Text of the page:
The Post and the Times both have Saturday run-downs of the raids at the home and office of Dusty Foggo. Of the two, the Post's seemed more detail rich.
Some interesting tidbits.
According to the Post, Foggo was in his office at Langley as late as late Thursday evening. In his resignation email he'd given readers the impression that he'd be around for a few more weeks. By Friday morning, though, he'd been barred access to the entire CIA campus.
Both papers are now hearing from intel sources that Goss had asked Foggo to resign early last week, a few days before Goss himself resigned. And both papers are also hearing and apparently crediting claims that Goss himself didn't know Foggo before plucking him from relative obscurity to assume day to day management of the Agency.
If Goss didn't know Foggo well enough to come up with the idea to hire him, who did? What we've been hearing of late is that the idea originated with staffers Goss brought over from the House. And the Times points to Brant "Nine Fingers" Bassett, the retired CIA officer who went to work for Goss on the Hill and then went back to the Agency with him as a consultant.
Remember, as TPMmuckraker was first to report on Tuesday, Bassett did consulting work for Brent Wilkes between retiring from the CIA and going to work for Goss. As another recommender of Foggo, we keep hearing the name of Patrick Murray. But the indications are less clear there. And it may be that Bassett is the one who sold Murray on Foggo. The whole question, as you can see, is quite murky.
Here's one other graf that jumped out at me in the Post's piece ...
During his tenure, Foggo tightened the agency's publication rules and launched several probes of leaks to the media.
I'm not quite sure what to make of this.
And before proceding, let me say that what follows is highly speculative. In fact, I'm just going to set out some connections between various facts already in the public record. I don't know more than is already out there. With that said, let me proceed.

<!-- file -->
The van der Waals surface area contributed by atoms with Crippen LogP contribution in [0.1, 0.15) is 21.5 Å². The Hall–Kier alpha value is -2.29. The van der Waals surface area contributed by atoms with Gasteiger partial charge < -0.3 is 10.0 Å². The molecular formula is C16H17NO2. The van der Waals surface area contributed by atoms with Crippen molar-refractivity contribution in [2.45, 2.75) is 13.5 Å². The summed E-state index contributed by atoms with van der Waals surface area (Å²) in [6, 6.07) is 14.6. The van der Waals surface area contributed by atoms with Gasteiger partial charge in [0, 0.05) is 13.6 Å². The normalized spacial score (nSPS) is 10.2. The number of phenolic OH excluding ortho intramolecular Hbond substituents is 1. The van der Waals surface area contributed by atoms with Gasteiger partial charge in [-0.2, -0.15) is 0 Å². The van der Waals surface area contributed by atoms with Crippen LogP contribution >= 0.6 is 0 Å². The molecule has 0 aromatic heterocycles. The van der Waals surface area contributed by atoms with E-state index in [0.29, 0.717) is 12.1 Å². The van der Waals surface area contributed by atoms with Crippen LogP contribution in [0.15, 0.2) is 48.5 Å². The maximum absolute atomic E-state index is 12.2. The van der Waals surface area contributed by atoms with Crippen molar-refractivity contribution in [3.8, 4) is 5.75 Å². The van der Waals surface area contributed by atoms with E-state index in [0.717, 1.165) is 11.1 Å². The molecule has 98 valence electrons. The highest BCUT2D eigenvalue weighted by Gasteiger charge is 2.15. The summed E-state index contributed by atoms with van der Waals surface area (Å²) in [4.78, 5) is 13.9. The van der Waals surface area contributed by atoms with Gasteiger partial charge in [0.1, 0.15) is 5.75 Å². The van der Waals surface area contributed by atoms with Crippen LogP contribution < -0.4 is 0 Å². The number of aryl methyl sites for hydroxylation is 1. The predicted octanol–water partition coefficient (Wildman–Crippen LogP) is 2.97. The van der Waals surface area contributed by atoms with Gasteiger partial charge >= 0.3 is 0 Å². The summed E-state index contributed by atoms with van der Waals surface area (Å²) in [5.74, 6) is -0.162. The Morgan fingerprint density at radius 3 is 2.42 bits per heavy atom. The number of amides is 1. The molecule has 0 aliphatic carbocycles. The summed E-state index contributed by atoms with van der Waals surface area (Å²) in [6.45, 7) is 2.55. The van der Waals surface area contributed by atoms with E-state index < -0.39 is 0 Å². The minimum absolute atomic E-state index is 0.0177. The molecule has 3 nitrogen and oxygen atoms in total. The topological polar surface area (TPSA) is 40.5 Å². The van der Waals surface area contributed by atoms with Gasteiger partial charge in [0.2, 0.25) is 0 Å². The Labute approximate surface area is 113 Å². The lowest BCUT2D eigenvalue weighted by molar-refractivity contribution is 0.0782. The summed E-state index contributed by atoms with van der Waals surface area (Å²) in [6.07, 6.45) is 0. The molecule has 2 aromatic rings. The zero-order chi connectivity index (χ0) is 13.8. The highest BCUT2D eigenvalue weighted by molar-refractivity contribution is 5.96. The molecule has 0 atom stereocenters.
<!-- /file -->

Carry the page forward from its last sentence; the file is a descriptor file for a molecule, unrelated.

Foggo seems to have been close to the hack-in-chief in the partisanized hackocracy that Goss tried to create at the CIA. But does Foggo's role in pressing what were apparently leak probes of unprecedented scope have some deeper connection to the story?
We now know that the CIA Inspector General's investigation, which CIA spokespersons had until recently been calling perfunctory, was nothing of the sort. They were there on the scene yesterday helping haul documents out of Foggo's home and office. That investigation has been going on for some time. And clearly it was a pretty big deal.
The biggest scalp bagged by those leak investigations was CIA historian and Africa specialist Mary McCarthy. You remember that a few weeks ago she was fired from the Agency, just before retiring, allegedly for leaking information to the Washington Post's Dana Priest.
Now, in emails today, several readers noted the fact that at the time of her firing, McCarthy was working in the CIA's Inspector General's office, the same office that was then investigating Foggo and not more than a few weeks after McCarthy's firing would participate in raids on Foggo's home and office.
Is there some connection here? My professional instincts tell me not to jump to conclusions based on what are likely coincidences or press for the nefarious and complex explanation when the banal and simple ones are more common. Some version of this is what I emailed to readers.
But my experience with this case -- and by that I mean the whole thing leading back the Cunningham part of the story -- points in a somewhat different direction. At most every point there's been much more going on under the surface of the story than was known at the time. And that's continued to be the case over the last couple weeks.
So I'm not sure I'd dismiss this suggested connection out of hand. When McCarthy was fired, "several former senior intelligence officials [told the Post] they could not recall a similar sanction being levied against a serving CIA officer in the past several decades." Current and former Agency used similar words today with both the Post and the Times, explaining that a non-espionage criminal investigation of a CIA official seemed unprecedented.
Clearly, over the last month you've had several things pop at the CIA that insiders call unprecedented in the Agency's history. And I don't think we can dismiss the possibility that they may interconnect in ways we don't yet understand. I'm not saying it as simple as that Foggo managed to whack the IG's office before they whacked him. Perhaps it is simply that the pressures that blew up over the last week had the place in such a tight vise that weird things were happening all over. Who knows.
At a minimum, if Foggo was the prime mover behind investigating and firing McCarthy and today he's barred from entering the CIA campus and the target of a corruption investigation, the whole McCarthy saga deserves a fresh look.
I'll just say I think there's much more we're going to find out about this story over the next few weeks. And little of it, I suspect, will be pretty.